Making the Appointment
Kiyo Fukumoto had been following news about the COVID-19 vaccine every day, awaiting the time that he would be able to protect himself against the virus. “I was really pleased when it became available,” he said. Since Kiyo was old enough to qualify for the vaccination group of those over 75, he went online and made an appointment for his first shot in January of 2021.
“I was asked for some information: How old you are, if you have any symptoms and things like that—then they give you a time when you’re able to go,” Kiyo explained. At his first appointment, Kiyo received his first shot of the Moderna vaccine and then waited 28 days until his appointment for the second and final shot.
A Home-Run Experience
Kiyo scheduled his appointment at the Dodgers Stadium vaccination site, where he was able to receive the vaccination in a drive-through format. When he arrived, workers looked up Kiyo’s name to verify his appointment. “I had a copy of my information too, because I had been sent a confirmation for the date and time,” he added.
Kiyo received his shot from one of the firefighters working at the site. He described, “I stuck out my left arm and I turned my back, and it was already finished!” Afterwards, Kiyo was asked to wait in his car for 15 minutes to make sure he felt ready to drive, and then he was free to leave. Overall, he was happy with the process, sharing, “It was well-organized, and I found it to be a real positive, friendly, supportive group of people who are trying to make it as comfortable as they can for you.”
After the required 28 days had passed, Kiyo then went back to Dodgers Stadium to receive his second shot, which he said was the same process.
Understanding Side Effects
Everyone has a different side effects from the vaccine shots, but for Kiyo, he felt no side effects from the first shot. “It was a good feeling when I had the first one,” he said. “There’s a comfort in knowing that I’m getting protected.”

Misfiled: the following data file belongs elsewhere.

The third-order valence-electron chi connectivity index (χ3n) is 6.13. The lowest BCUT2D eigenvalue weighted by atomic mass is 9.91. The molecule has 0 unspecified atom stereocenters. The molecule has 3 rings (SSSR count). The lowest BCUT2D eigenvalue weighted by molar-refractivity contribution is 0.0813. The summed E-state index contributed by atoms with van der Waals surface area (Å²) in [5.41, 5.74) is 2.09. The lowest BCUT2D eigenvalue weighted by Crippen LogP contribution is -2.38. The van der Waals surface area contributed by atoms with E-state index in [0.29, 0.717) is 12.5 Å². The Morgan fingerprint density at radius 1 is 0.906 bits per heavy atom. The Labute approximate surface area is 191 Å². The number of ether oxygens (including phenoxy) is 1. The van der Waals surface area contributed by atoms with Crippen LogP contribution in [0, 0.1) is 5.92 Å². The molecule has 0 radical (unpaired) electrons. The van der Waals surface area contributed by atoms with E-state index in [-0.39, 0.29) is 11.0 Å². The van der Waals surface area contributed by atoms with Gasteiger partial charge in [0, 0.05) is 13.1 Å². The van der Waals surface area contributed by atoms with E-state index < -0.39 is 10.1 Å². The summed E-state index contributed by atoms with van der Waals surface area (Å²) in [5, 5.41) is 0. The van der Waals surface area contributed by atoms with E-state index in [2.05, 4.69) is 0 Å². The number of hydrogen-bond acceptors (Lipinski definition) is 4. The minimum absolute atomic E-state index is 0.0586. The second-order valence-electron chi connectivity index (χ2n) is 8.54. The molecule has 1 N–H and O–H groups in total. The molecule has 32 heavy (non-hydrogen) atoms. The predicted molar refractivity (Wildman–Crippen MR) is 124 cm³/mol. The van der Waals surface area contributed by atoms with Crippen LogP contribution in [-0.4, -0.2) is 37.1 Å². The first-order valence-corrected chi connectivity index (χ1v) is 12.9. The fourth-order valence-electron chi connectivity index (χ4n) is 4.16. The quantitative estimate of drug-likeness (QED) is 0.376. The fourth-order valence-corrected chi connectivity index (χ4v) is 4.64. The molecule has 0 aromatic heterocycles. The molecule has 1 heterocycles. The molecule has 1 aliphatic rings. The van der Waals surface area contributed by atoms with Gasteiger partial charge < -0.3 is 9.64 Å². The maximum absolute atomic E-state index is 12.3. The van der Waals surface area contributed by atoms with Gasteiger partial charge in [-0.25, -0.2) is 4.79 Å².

However, Kiyo did experience side effects from the second vaccine, as warned by the Center for Disease Control and Prevention (CDC). The evening after he received the second vaccination, he felt some fatigue when he sat down to watch television. “When I got up, I didn’t feel well,” he said, “Not achy or anything, just what I would consider a drainage of energy. My head felt slightly clouded over as well, and so I brushed my teeth and went right to sleep.”
After sleeping for a restful nine hours, Kiyo felt better over the course of the next day. By the day after that, he was back to exercising and going about his other activities. “It’s a vaccine and that’s what it does. My body needed time,” he commented. “I didn’t feel as well as I usually do, but I realize that the vaccine was working and it was simply moving throughout my body to help it build the antibodies to fight COVID.”
A Family Inspiration
Kiyo’s experience getting the vaccine encouraged his sister to make an appointment for herself as well. Although she was hesitant at first, after hearing that Kiyo was able to get vaccinated without leaving his car, she decided to find a site in her county that offered drive-through appointments. Kiyo explained, “I think it soothes some possible fear to have this awareness and understanding, and to know somebody else that is going through it.”
As for himself, Kiyo now feels safer when he has to leave the house and is able to interact with his grandchildren with less stress, while still taking proper precautions with a mask on and appropriate distancing. He described, “I trust that the scientists have done what they needed to do, and that it is safe—and I hope that others can get it as soon as possible.”
Note: This is one individual’s experience of getting vaccinated, and may have different registration, vaccination experience, and side effects for others.